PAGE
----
Shotcrete has been widely used for tunneling works and slope protection, it is also used for architectural purposes. There are two types of shotcrete application, the wet and dry process. Shotcrete is a concrete transported by means of air under pressure with high velocity. It is applied and compacted in the same time against a surface.
As mentioned earlier, shotcrete differ from normal concrete by the way to apply it. Here below some points that should be observed and respected when producing shotcrete mixes.
It is obvious that the cement quality properties play a dominant role in the high early strength behaviour. The specific surface (Blaine value) should be not lower than 3500 cm2/g. Compressive strength of the cement lime should be more than 10 MPa after 2 days and more than 35 MPa after 28 days. First stiffening of the cement lime should not be before 1,5 hours and not after 4 hours from the start of the mixing with water. The choice of cement however is at all the time governed by the required properties of the hardened concrete and not for their suitability for spraying.
The early strength requirement would determine the cement content. Usually for dry process we dose 280-350 kg for 1 m3 of dry bulk mix. For wet process, cement content can vary from 425 kg/m3 to 500 kg/m3. Suitable cement content regarding the strength required can be verified only by shotcrte trial. A slight retardation of the setting time is observed by the tri-calcium aluminates in case of sulfate resistant cement. Blast furnace cements cause the same problem.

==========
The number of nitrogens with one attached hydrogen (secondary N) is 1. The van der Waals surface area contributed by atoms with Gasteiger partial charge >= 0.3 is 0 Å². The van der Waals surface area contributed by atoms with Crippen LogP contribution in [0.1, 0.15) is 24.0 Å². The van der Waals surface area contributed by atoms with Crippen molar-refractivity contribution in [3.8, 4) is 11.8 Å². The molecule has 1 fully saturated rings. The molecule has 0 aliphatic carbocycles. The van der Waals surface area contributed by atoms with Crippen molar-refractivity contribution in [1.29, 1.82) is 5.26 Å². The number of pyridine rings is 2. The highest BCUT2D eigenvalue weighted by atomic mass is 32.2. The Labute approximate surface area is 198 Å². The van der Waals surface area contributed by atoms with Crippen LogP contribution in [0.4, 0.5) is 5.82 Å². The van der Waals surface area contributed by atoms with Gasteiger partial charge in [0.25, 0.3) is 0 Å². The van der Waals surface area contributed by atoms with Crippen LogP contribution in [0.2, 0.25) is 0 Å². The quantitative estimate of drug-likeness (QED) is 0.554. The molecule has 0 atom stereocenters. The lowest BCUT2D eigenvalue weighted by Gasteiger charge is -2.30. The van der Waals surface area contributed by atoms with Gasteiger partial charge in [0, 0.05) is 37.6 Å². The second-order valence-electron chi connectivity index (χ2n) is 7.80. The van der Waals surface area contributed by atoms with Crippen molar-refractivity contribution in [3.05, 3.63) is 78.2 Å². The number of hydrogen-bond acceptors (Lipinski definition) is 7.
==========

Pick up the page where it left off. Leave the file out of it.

All water use for mixing cementitious components must be clean as it occurs naturally. Spring, waste- water must be analyzed in order to determine their compatibility with the other components of the mix. The water cement ratio should not exceed 0,40 if high strength or durable shotcrete is required.
Sand must be clean. It is always combined with aggregate. The S/A ratio varies from 55% – 65%. Despite to specify the sand grading itself according to a certain grading refereeing to a certain standards, it is the combination of the sand and aggregate together that must comply with the standard used.
Aggregate would be mostly crushed aggregate considering that they could be produced from the excavated material. However we should avoid flaky elongated aggregate.
Sand / Aggregate ratio
This ratio must satisfy a few conditions. The S/A ratio must allow easy shotcrete pumping or rotor filling. As a rule it is clear that mixes containing fines in excess would cause dust, increase the water demand. A contrary, mixes containing aggregates in excess would increase rebound. It has been observed that good pumping properties are achieved when the particles smaller than 1.18 mm represent around 40% of the sand / aggregate combination.
They are taken in consideration for the production of wet mix only.
They are usually Naphthalene or polycarboxylate base superplasticiser.
Only some special modified Lignosulfate base superplasticiser could be used.
As normal concrete, their use allows a reduction of the water by still keeping suitable workability. However, it must be noted that lower the W/C is faster early strengths are reached. Dosage would depend on the workability required.
Usually they are dosed from 1,0-1,7 %.
They are definitely required for wet mix application. They are used in certain cases for dry process application too. They are added for various reasons. They allow the spraying of thick layer when out-put is high and consequently the shotcrete reaching the substrate would not fall down. They allow developing early strength that would minimize surrounding rock deformations. They limit the rebound formation. Certain type of accelerators allows sealing work when substrate shows water leakage. They exist in powder or liquid form. They are either Alkali or Alkali Free. Typical dosages of modern accelerator are from 3-8% by weight of cement